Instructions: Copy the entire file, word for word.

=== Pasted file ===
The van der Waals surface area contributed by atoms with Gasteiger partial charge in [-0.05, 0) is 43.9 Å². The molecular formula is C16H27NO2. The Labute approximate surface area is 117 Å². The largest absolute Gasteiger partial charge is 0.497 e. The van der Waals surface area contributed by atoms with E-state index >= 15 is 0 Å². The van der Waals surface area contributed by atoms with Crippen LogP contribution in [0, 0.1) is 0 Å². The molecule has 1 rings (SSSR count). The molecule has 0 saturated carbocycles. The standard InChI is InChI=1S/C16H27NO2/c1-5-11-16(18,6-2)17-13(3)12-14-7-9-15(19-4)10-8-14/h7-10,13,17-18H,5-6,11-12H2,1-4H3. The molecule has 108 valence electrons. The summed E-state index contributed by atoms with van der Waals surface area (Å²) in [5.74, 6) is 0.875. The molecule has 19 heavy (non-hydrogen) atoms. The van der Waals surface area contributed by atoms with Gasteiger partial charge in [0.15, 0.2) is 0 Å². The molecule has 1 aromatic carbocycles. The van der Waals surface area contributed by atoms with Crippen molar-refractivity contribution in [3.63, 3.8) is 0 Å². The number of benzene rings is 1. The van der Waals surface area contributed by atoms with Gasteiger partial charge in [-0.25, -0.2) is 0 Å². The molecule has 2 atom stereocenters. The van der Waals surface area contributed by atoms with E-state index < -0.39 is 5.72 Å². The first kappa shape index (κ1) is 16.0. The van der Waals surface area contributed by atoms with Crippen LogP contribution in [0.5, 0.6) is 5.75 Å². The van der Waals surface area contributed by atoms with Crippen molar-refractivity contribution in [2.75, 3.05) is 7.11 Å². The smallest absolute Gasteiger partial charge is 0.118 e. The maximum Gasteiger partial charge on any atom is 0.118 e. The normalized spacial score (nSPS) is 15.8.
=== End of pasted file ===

The van der Waals surface area contributed by atoms with Gasteiger partial charge in [-0.05, 0) is 43.9 Å². The molecular formula is C16H27NO2. The Labute approximate surface area is 117 Å². The largest absolute Gasteiger partial charge is 0.497 e. The van der Waals surface area contributed by atoms with E-state index >= 15 is 0 Å². The van der Waals surface area contributed by atoms with Crippen LogP contribution in [0, 0.1) is 0 Å². The molecule has 1 rings (SSSR count). The molecule has 0 saturated carbocycles. The standard InChI is InChI=1S/C16H27NO2/c1-5-11-16(18,6-2)17-13(3)12-14-7-9-15(19-4)10-8-14/h7-10,13,17-18H,5-6,11-12H2,1-4H3. The molecule has 108 valence electrons. The summed E-state index contributed by atoms with van der Waals surface area (Å²) in [5.74, 6) is 0.875. The molecule has 19 heavy (non-hydrogen) atoms. The van der Waals surface area contributed by atoms with Gasteiger partial charge in [0.15, 0.2) is 0 Å². The molecule has 1 aromatic carbocycles. The van der Waals surface area contributed by atoms with Crippen molar-refractivity contribution in [3.63, 3.8) is 0 Å². The number of benzene rings is 1. The van der Waals surface area contributed by atoms with Gasteiger partial charge in [-0.25, -0.2) is 0 Å². The molecule has 2 atom stereocenters. The van der Waals surface area contributed by atoms with E-state index < -0.39 is 5.72 Å². The first kappa shape index (κ1) is 16.0. The van der Waals surface area contributed by atoms with Crippen LogP contribution in [0.5, 0.6) is 5.75 Å². The van der Waals surface area contributed by atoms with Crippen molar-refractivity contribution in [2.75, 3.05) is 7.11 Å². The smallest absolute Gasteiger partial charge is 0.118 e. The maximum Gasteiger partial charge on any atom is 0.118 e. The normalized spacial score (nSPS) is 15.8.